Inquiry Likely into Case of Mass-Murdering British Doctor

By Patrick Goodenough | July 7, 2008 | 8:07pm EDT

London ( - A small English town struggled Tuesday to come to terms with the fact that their mild-mannered local doctor was a mass murderer who killed patients by injecting them with heroin.

The case has prompted public demands for an inquiry into how the killing spree could continue unchecked, and a health minister will address lawmakers later Tuesday on the matter.

Dr. Harold Shipman was sentenced to life in prison Monday for killing 15 middle-aged and elderly women patients and then forging the will of one of his victims to make himself the beneficiary.

But only after a jury delivered its verdict in the Preston Crown Court was it disclosed that police in the Greater Manchester area believed he may have killed more than 150 patients, making him the most prolific killer in British legal history. Further prosecutions are likely.

Judge Thayne Forbes told an impassive Shipman he would pay for his "wicked, wicked crimes" for the rest of his life and should not expect parole.

The court heard over and over how the family doctor from a thriving, one-man practice in the town of Hyde visited patients in their homes, then administered lethal doses of diamorphine - the medical term for heroin - and watched them die. In all 15 cases the victims were women, usually fairly healthy, and living alone.

After each murder, he altered the victim's patient record on his surgery computer, falsifying a medical history that would explain a death by natural causes or a heart disorder.

Shortly before his mid-1998 arrest, Shipman forged the will of an 81-year-old patient, making it appear she had left her entire $630,000 estate to him. Then he killed her.

The patient's daughter, a lawyer, alerted the police after becoming suspicious about the badly-typed will and learning that two witnesses had counter-signed the document under false pretences.

A police investigation led to the exhumations of a number of victims' bodies, in which massive amounts of diamorphine were found. Other bodies had been cremated.

Shipman, a 54-year-old father of four, denied all the charges, leaving unanswered the question - why? He had never benefited financially from the murders, although the attempted will forgery suggested that was about to change.

Neither prosecutors nor the defense ever suggested that Shipman was insane. Specialists not involved in the trial, including a psychiatrist who interviewed Shipman after his arrest, suggested that he enjoyed inducing and observing the act of death and relished the power this gave him over his patients, whom he despised even as they trusted him.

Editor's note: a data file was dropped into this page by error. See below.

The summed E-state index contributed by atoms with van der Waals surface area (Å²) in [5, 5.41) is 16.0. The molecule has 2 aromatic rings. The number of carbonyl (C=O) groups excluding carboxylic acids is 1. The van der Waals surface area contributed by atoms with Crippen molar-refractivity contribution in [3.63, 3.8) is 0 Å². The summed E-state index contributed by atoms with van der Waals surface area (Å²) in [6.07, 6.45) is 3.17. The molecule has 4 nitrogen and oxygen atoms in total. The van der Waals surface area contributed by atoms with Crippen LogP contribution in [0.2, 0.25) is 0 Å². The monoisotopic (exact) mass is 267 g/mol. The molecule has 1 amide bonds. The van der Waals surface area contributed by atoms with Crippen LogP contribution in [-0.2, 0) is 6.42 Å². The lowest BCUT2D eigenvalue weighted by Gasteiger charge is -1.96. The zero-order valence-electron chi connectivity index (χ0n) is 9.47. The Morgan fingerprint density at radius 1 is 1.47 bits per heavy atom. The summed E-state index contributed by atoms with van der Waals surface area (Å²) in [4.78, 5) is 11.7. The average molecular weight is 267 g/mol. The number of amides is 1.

"I have no doubt that each of your victims smiled and thanked you as she submitted to your deadly administrations," Judge Forbes told Shipman.

"None of your victims realized that yours was not the healing touch. None of them knew that in truth you had brought about her death, which was disguised as the caring attention of a good doctor. The sheer wickedness of what you have done defies description and is shocking beyond belief."

Six months before his arrest, police investigated the doctor after another physician raised concerns about the number of death certificates Shipman was signing. The inquiry failed to establish anything, with police saying the doctor simply appeared to have a larger than average number of elderly patients.

A state doctor involved in that police probe was suspended Monday pending further investigation.

The British Medical Association (BMA) Tuesday called for a full inquiry into the Shipman case.

"It is important that the government and the medical profession move quickly to reassure the public about the high quality of care delivered by the vast majority of doctors in this country," said BMA chairman Ian Bogle.

He said the association had long been calling for changes in laws relating to death certificates, cremation and the disposal of bodies.

"The Shipman case also raises issues concerning the prescription, regulation and use of controlled drugs, which should be considered as part of the inquiry we are seeking."

Bogle stressed that doctors "must be aware of their obligation to recognize changes in the conduct, performance and health of a colleague, and to report it if they believe there is any danger to patients."

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